Viruses encrypt themselves to avoid signature detection in 3 common ways.
The first is an older and very small footprint type of encryption that uses the XOR cipher.
A XOR cipher is a simple form of encoding that encrypts the input by a using a simple key that is XORed against the input to create an output. It’s a simple and fast way of encoding that doesn’t require its own, separate algorithm to decipher it. A virus maker might XOR each byte in a virus with some sort of constant value so that it only has to be repeated to decrypt the virus. In this way the virus remains hidden but can be unpacked and used simply.
A second way is a bit of a blunt instrument – where the virus maker encrypts the entire body of the virus leaving only the encrypted virus and a cryptographic key to decrypt it. This type of encryption would not trigger a virus signature scanner because the scanner couldn’t identify encrypted module as anything. But, it might recognize the presence of the encryption key. Nowadays with most antivirus software this triggers an alarm within the antivirus system causing it to quarantine the entire chunk of code, just to be safe. This method is rarely used today.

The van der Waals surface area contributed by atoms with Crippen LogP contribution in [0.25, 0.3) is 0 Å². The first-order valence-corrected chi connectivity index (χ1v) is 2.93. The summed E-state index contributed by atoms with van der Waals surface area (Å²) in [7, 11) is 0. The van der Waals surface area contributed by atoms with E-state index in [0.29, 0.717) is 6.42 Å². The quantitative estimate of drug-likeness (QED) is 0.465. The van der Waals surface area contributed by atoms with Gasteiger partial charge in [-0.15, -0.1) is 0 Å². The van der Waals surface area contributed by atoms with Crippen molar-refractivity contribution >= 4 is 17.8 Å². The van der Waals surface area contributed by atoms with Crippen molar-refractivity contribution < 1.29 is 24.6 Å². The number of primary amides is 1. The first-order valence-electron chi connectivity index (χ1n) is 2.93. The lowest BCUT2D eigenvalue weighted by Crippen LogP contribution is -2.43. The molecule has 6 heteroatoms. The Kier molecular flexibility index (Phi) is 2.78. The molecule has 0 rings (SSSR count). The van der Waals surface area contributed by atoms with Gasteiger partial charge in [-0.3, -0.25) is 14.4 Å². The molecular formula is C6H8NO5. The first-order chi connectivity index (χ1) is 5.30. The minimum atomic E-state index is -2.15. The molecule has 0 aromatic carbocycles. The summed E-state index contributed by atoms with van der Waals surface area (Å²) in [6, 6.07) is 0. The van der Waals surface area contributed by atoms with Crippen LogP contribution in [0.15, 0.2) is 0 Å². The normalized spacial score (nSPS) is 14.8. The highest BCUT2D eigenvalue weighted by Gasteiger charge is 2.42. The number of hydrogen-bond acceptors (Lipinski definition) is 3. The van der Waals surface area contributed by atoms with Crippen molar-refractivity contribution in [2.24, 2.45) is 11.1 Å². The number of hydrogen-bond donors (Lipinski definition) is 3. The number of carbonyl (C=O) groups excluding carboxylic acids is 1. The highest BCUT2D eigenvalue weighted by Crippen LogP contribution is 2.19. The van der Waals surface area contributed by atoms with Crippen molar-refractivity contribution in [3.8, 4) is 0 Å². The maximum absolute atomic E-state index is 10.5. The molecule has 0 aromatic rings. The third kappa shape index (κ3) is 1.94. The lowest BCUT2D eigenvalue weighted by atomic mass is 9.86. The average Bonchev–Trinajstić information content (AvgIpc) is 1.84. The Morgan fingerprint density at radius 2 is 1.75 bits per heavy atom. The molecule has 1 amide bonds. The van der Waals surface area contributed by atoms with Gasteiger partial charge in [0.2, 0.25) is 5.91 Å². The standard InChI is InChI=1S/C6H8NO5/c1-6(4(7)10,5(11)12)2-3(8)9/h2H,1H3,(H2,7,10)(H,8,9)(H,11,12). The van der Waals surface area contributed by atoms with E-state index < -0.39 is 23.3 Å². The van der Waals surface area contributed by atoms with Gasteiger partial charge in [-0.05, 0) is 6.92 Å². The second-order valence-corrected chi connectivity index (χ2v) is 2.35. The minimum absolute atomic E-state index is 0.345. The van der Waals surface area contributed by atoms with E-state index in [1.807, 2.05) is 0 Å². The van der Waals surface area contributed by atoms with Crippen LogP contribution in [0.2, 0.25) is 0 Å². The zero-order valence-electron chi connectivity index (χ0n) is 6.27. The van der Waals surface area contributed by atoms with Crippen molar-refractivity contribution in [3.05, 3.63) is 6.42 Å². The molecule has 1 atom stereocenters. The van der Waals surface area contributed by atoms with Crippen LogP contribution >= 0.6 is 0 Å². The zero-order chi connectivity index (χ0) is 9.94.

A third way a virus uses encryption to avoid detection is within an executable file. Here, the virus has been encrypted and is hiding within an executable file waiting for a defined set of actions to decrypt itself and execute. This is known as cryptovirology. The most commonly-used scenario of this type of virus encryption is having the latent virus wait until the computer has disabled its anti-virus software – either manually or during an update. The encrypted virus identifies those situations, decrypts and infects the machine. As an added insult, a virus like this will also disable the anti-virus software permanently.
Next up: Polymorphic Code